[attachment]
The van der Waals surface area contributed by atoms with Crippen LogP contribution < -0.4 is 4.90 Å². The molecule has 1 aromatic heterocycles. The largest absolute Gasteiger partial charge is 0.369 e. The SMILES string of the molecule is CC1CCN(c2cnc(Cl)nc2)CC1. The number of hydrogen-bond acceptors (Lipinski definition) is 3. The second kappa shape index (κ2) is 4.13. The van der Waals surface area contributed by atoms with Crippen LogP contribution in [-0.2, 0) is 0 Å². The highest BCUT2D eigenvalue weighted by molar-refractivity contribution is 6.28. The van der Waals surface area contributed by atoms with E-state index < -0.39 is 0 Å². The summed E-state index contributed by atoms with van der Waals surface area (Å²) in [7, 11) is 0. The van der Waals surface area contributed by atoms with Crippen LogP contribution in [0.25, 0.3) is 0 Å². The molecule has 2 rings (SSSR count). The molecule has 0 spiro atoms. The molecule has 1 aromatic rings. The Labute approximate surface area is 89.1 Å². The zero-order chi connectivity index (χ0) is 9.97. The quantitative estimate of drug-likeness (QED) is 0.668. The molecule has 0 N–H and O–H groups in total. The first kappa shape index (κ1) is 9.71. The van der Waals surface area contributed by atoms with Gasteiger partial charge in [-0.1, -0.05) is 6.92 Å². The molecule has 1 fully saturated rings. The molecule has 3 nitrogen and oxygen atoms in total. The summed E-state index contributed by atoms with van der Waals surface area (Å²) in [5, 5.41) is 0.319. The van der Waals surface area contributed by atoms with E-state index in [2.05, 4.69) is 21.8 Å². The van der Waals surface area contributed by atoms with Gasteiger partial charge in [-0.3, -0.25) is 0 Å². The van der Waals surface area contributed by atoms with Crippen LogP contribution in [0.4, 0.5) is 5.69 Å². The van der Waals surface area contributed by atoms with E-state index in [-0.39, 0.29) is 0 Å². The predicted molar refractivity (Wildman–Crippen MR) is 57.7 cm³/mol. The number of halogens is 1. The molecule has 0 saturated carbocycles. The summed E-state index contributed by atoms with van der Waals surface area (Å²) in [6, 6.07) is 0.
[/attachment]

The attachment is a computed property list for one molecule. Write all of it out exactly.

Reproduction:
The van der Waals surface area contributed by atoms with Crippen LogP contribution < -0.4 is 4.90 Å². The molecule has 1 aromatic heterocycles. The largest absolute Gasteiger partial charge is 0.369 e. The SMILES string of the molecule is CC1CCN(c2cnc(Cl)nc2)CC1. The number of hydrogen-bond acceptors (Lipinski definition) is 3. The second kappa shape index (κ2) is 4.13. The van der Waals surface area contributed by atoms with Crippen LogP contribution in [-0.2, 0) is 0 Å². The highest BCUT2D eigenvalue weighted by molar-refractivity contribution is 6.28. The van der Waals surface area contributed by atoms with E-state index < -0.39 is 0 Å². The summed E-state index contributed by atoms with van der Waals surface area (Å²) in [7, 11) is 0. The van der Waals surface area contributed by atoms with Crippen LogP contribution in [0.25, 0.3) is 0 Å². The molecule has 2 rings (SSSR count). The molecule has 0 spiro atoms. The molecule has 1 aromatic rings. The Labute approximate surface area is 89.1 Å². The zero-order chi connectivity index (χ0) is 9.97. The quantitative estimate of drug-likeness (QED) is 0.668. The molecule has 0 N–H and O–H groups in total. The first kappa shape index (κ1) is 9.71. The van der Waals surface area contributed by atoms with Gasteiger partial charge in [-0.1, -0.05) is 6.92 Å². The molecule has 1 fully saturated rings. The molecule has 3 nitrogen and oxygen atoms in total. The summed E-state index contributed by atoms with van der Waals surface area (Å²) in [5, 5.41) is 0.319. The van der Waals surface area contributed by atoms with E-state index in [2.05, 4.69) is 21.8 Å². The van der Waals surface area contributed by atoms with Gasteiger partial charge in [-0.3, -0.25) is 0 Å². The van der Waals surface area contributed by atoms with Crippen LogP contribution in [0.4, 0.5) is 5.69 Å². The van der Waals surface area contributed by atoms with E-state index in [-0.39, 0.29) is 0 Å². The predicted molar refractivity (Wildman–Crippen MR) is 57.7 cm³/mol. The number of halogens is 1. The molecule has 0 saturated carbocycles. The summed E-state index contributed by atoms with van der Waals surface area (Å²) in [6, 6.07) is 0.